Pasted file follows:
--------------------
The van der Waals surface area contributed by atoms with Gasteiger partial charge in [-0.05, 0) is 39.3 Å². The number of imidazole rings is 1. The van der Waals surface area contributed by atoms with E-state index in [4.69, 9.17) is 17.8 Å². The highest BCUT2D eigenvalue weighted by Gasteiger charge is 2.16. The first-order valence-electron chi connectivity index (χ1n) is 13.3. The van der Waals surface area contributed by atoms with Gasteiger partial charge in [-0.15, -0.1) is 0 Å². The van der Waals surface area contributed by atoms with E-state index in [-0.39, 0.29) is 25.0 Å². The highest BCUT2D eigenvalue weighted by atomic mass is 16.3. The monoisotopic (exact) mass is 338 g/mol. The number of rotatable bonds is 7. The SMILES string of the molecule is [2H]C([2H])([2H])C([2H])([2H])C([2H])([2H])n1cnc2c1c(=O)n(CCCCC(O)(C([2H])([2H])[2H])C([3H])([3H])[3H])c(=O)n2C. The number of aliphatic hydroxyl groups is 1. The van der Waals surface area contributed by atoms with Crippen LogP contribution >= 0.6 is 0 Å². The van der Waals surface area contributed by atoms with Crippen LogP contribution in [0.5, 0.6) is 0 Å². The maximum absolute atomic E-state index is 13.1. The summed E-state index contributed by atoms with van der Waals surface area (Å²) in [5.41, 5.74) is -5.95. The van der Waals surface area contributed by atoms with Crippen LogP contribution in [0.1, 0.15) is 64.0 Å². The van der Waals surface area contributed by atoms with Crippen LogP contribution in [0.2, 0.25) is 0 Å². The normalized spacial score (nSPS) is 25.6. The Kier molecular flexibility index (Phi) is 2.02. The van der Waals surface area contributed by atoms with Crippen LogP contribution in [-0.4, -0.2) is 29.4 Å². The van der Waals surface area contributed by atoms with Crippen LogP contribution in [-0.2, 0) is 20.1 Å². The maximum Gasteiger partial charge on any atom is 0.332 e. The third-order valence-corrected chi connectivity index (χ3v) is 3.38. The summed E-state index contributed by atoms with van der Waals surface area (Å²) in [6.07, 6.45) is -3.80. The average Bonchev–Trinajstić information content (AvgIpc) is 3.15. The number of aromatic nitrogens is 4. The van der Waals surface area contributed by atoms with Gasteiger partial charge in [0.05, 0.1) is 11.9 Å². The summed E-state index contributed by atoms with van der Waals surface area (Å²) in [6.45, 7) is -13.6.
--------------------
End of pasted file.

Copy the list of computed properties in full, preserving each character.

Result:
The van der Waals surface area contributed by atoms with Gasteiger partial charge in [-0.05, 0) is 39.3 Å². The number of imidazole rings is 1. The van der Waals surface area contributed by atoms with E-state index in [4.69, 9.17) is 17.8 Å². The highest BCUT2D eigenvalue weighted by Gasteiger charge is 2.16. The first-order valence-electron chi connectivity index (χ1n) is 13.3. The van der Waals surface area contributed by atoms with Gasteiger partial charge in [-0.15, -0.1) is 0 Å². The van der Waals surface area contributed by atoms with E-state index in [-0.39, 0.29) is 25.0 Å². The highest BCUT2D eigenvalue weighted by atomic mass is 16.3. The monoisotopic (exact) mass is 338 g/mol. The number of rotatable bonds is 7. The SMILES string of the molecule is [2H]C([2H])([2H])C([2H])([2H])C([2H])([2H])n1cnc2c1c(=O)n(CCCCC(O)(C([2H])([2H])[2H])C([3H])([3H])[3H])c(=O)n2C. The number of aliphatic hydroxyl groups is 1. The van der Waals surface area contributed by atoms with Crippen LogP contribution >= 0.6 is 0 Å². The van der Waals surface area contributed by atoms with Crippen LogP contribution in [0.5, 0.6) is 0 Å². The maximum absolute atomic E-state index is 13.1. The summed E-state index contributed by atoms with van der Waals surface area (Å²) in [5.41, 5.74) is -5.95. The van der Waals surface area contributed by atoms with Crippen LogP contribution in [0.1, 0.15) is 64.0 Å². The van der Waals surface area contributed by atoms with Crippen LogP contribution in [0.2, 0.25) is 0 Å². The normalized spacial score (nSPS) is 25.6. The Kier molecular flexibility index (Phi) is 2.02. The van der Waals surface area contributed by atoms with Crippen LogP contribution in [-0.4, -0.2) is 29.4 Å². The van der Waals surface area contributed by atoms with Crippen LogP contribution in [-0.2, 0) is 20.1 Å². The maximum Gasteiger partial charge on any atom is 0.332 e. The third-order valence-corrected chi connectivity index (χ3v) is 3.38. The summed E-state index contributed by atoms with van der Waals surface area (Å²) in [6.07, 6.45) is -3.80. The average Bonchev–Trinajstić information content (AvgIpc) is 3.15. The number of aromatic nitrogens is 4. The van der Waals surface area contributed by atoms with Gasteiger partial charge in [0.05, 0.1) is 11.9 Å². The summed E-state index contributed by atoms with van der Waals surface area (Å²) in [6.45, 7) is -13.6.